Advice for the First Few Hours of Breastfeeding

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Published On
25 Jan, 2021
Read Time
4 minutes

You've got your hospital bag packed, your birth plan in place and you're as prepared as you can be for the wonderful and life-changing experience of being a parent, but have you thought about what comes after? About the first time you'll feed your precious baby?

We take a look at what to expect in the very first few hours of breastfeeding your newborn.

What to expect from breastfeeding after birth

Even if you already have little ones, the first few hours with a newborn are always precious. From the moment your baby is placed on your chest for some skin to skin contact your body is flooded with love hormones.

It's recommended that you put your newborn to your breast as soon as possible after delivery and try and feed your baby within the first hour to establish a good start to your breastfeeding experience. Of course there will be times when this isn't possible, if parent or baby needs some extra care for example. It's just good to know to feed baby as soon as it possible following their arrival.

Your baby will be most active in the first couple of hours after they are born, which is why it's a good time to try to get them to latch on for the first time. Spending time skin to skin with your newborn stimulates the 'love' hormone, oxytocin, which can have a calming effect on both parent and baby and also produces prolactin, the hormone which triggers your breast milk supply.

At this stage you won't produce a lot of milk, but that's okay because your baby only has a tiny tummy. Your early breast milk is called colostrum and is packed full of nutrients and antibodies that help protect your baby from illness and infection, which is why those first feeds are so important.

Be persistent and keep trying to get baby to latch on, but don't put pressure on yourself and make sure to ask for help if you need it.

After their first feed, babies tend to be quite sleepy. This is a perfect time for you take a well-earned rest too and for your partner to have some bonding time with your baby.

Establishing your breast milk supply

Your breasts won't produce milk unless it's asked for, so if baby has to spend time away from you in special care for example, you may have to hand express to stimulate milk flow ready for when your baby can be back in your arms.

It can take up to three days for your breast milk to come through which is perfectly normal.  Every time your baby goes to the breast they are stimulating the production of milk which will make its appearance around day three. Make sure you ask for help and support in getting the latch right as this makes all the difference.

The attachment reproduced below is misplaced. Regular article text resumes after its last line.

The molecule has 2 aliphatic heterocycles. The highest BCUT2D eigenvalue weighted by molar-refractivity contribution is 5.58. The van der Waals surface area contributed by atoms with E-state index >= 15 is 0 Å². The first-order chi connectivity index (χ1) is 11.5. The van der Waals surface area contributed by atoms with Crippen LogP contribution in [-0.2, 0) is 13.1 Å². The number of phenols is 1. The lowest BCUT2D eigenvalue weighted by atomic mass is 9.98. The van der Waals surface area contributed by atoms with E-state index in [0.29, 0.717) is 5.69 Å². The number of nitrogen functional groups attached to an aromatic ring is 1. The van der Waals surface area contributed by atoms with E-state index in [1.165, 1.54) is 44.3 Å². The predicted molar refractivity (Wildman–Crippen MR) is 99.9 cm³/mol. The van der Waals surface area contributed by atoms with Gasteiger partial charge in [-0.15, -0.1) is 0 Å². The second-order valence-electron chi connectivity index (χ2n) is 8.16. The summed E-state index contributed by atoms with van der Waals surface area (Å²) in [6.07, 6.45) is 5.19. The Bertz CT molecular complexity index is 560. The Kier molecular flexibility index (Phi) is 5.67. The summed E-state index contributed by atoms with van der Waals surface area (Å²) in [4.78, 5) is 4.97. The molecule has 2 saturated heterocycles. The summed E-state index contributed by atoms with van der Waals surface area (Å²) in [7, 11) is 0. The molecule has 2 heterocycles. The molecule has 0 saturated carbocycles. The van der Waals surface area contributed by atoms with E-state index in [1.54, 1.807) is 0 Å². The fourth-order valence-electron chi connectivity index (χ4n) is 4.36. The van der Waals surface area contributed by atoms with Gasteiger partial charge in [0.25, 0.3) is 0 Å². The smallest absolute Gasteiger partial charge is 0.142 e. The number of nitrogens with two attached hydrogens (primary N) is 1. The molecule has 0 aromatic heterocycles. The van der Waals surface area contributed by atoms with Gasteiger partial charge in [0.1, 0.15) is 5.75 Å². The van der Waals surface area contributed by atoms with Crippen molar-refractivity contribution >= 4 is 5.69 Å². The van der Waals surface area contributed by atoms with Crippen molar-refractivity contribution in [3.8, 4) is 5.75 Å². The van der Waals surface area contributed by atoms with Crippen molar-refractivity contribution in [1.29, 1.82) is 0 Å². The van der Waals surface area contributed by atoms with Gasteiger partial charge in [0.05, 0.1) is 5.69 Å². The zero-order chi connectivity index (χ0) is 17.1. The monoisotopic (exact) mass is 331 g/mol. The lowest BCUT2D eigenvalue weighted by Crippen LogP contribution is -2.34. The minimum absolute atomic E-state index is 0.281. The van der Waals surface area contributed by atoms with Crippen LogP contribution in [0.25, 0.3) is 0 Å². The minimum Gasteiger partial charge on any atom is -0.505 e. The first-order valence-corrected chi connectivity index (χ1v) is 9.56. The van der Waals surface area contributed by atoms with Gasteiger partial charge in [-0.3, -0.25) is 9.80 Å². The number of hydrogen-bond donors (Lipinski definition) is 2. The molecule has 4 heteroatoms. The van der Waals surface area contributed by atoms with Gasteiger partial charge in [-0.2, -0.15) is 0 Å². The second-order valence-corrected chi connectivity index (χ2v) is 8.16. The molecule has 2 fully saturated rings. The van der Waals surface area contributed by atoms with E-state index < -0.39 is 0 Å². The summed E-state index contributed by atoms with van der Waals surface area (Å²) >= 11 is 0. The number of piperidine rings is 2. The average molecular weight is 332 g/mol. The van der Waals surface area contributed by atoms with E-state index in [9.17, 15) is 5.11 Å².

Your milk supply can sometimes happen suddenly, or sometimes more gradually. Your breasts may feel fuller, and you might hear or see your baby swallowing more milk. 

If your breasts become so engorged when your milk comes that it's uncomfortable for you and hard for baby to latch on, try a little massage or hand expressing to get your milk flowing. Our silicone breast pump can help relieve the pressure of engorged breasts and allows you to collect milk from one breast while you feed from the other.

Baby feeding cues

Your baby will show that they're ready for a feed by...

  • Sucking their tongue, lips, hands or fingers while asleep
  • Moving their hands towards their mouth
  • Rooting or searching for your nipple
  • Making little noises

In the first 24 hours after birth you may find that your baby is very sleepy, so you may have to nudge them gently awake to try and establish a feed if you see any of these signs. Sometimes using some of your hard-earned harvested colostrum can be a way of peaking their interest.

Baby activity

Baby will show that they are receptive to breastfeeding by: 

  • Rooting: Gently touch baby's nose, cheeks or lips and if they open their mouth and stick their tongue forward, this is a good sign that they're ready to feed.
  • Sucking: Baby starts sucking when something touches the roof of their mouth. Remember that baby needs to get a good mouthful of breast so that your nipple reaches the back of the roof of their mouth to latch on effectively.  This also prevents the baby pushing your nipple to their hard palate, causing soreness, and pushes it to the soft palate.
  • Swallowing: Hearing and seeing your baby swallow when they're breastfeeding is a sign of how well they are feeding.

Common breastfeeding issues for parents

Getting the latch right is one of hardest things to master, and you may have to experiment with different positions and angles to find what works for you and your baby.

Your nipple should go to back of your baby's mouth, so get as much of the areola and breast into their mouth as possible. Don't worry that you'll smother them. If your baby can't breathe, they can't suck either and they would detach themselves.

Parernts sometimes worry that their baby isn't getting enough milk from breastfeeding, as you can't measure it. Remember that babies have very small tummies, so are likely to feed little and often at first. The best way to judge if your baby is getting enough milk is by their wet and dirty nappies.

Try not to worry if your baby doesn't spend long feeding. Some babies can fill up in minutes, while others take much longer. As long as your baby is latched on properly, they should get all the goodness they need.

Common breastfeeding issues for baby

In the first few days, your baby may actually lose weight. This is natural and doesn't mean you're not providing enough milk. Your baby should start to put on weight again by the time they're five days old. But if you're at all concerned about your baby's feeding, seek medical advice.